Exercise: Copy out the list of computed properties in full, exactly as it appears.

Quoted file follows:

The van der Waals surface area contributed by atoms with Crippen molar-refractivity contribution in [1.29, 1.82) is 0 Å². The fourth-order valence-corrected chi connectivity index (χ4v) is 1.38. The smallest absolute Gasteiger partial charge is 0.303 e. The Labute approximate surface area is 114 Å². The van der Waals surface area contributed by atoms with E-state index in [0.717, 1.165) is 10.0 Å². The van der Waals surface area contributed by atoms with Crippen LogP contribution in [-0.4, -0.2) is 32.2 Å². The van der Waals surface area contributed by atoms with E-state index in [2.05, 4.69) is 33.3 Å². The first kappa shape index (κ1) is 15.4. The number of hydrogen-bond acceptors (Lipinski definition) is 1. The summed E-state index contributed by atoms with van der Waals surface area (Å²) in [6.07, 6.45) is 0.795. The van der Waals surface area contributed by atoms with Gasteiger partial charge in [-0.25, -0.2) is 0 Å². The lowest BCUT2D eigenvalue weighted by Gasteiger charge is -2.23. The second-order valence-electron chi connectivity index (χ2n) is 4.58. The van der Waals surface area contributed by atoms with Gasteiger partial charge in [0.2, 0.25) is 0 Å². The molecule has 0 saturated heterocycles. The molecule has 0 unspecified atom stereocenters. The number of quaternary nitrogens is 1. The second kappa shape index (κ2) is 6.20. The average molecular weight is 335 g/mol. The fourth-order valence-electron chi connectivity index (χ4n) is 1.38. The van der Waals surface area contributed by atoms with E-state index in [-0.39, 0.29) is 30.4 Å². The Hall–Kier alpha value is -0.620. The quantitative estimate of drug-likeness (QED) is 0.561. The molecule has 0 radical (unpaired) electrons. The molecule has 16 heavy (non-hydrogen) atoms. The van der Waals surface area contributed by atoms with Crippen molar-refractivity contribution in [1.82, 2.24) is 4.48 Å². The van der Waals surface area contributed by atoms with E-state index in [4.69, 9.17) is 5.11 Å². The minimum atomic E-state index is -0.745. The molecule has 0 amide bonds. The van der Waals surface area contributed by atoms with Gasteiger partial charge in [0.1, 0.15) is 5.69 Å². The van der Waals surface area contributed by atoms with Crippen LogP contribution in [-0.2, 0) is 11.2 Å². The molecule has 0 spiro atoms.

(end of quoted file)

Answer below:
The van der Waals surface area contributed by atoms with Crippen molar-refractivity contribution in [1.29, 1.82) is 0 Å². The fourth-order valence-corrected chi connectivity index (χ4v) is 1.38. The smallest absolute Gasteiger partial charge is 0.303 e. The Labute approximate surface area is 114 Å². The van der Waals surface area contributed by atoms with E-state index in [0.717, 1.165) is 10.0 Å². The van der Waals surface area contributed by atoms with Crippen LogP contribution in [-0.4, -0.2) is 32.2 Å². The van der Waals surface area contributed by atoms with E-state index in [2.05, 4.69) is 33.3 Å². The first kappa shape index (κ1) is 15.4. The number of hydrogen-bond acceptors (Lipinski definition) is 1. The summed E-state index contributed by atoms with van der Waals surface area (Å²) in [6.07, 6.45) is 0.795. The van der Waals surface area contributed by atoms with Gasteiger partial charge in [-0.25, -0.2) is 0 Å². The lowest BCUT2D eigenvalue weighted by Gasteiger charge is -2.23. The second-order valence-electron chi connectivity index (χ2n) is 4.58. The van der Waals surface area contributed by atoms with Gasteiger partial charge in [0.2, 0.25) is 0 Å². The molecule has 0 saturated heterocycles. The molecule has 0 unspecified atom stereocenters. The number of quaternary nitrogens is 1. The second kappa shape index (κ2) is 6.20. The average molecular weight is 335 g/mol. The fourth-order valence-electron chi connectivity index (χ4n) is 1.38. The van der Waals surface area contributed by atoms with E-state index in [-0.39, 0.29) is 30.4 Å². The Hall–Kier alpha value is -0.620. The quantitative estimate of drug-likeness (QED) is 0.561. The molecule has 0 radical (unpaired) electrons. The molecule has 16 heavy (non-hydrogen) atoms. The van der Waals surface area contributed by atoms with Crippen molar-refractivity contribution in [1.82, 2.24) is 4.48 Å². The van der Waals surface area contributed by atoms with E-state index in [4.69, 9.17) is 5.11 Å². The minimum atomic E-state index is -0.745. The molecule has 0 amide bonds. The van der Waals surface area contributed by atoms with Gasteiger partial charge in [0.1, 0.15) is 5.69 Å². The van der Waals surface area contributed by atoms with Crippen LogP contribution in [-0.2, 0) is 11.2 Å². The molecule has 0 spiro atoms.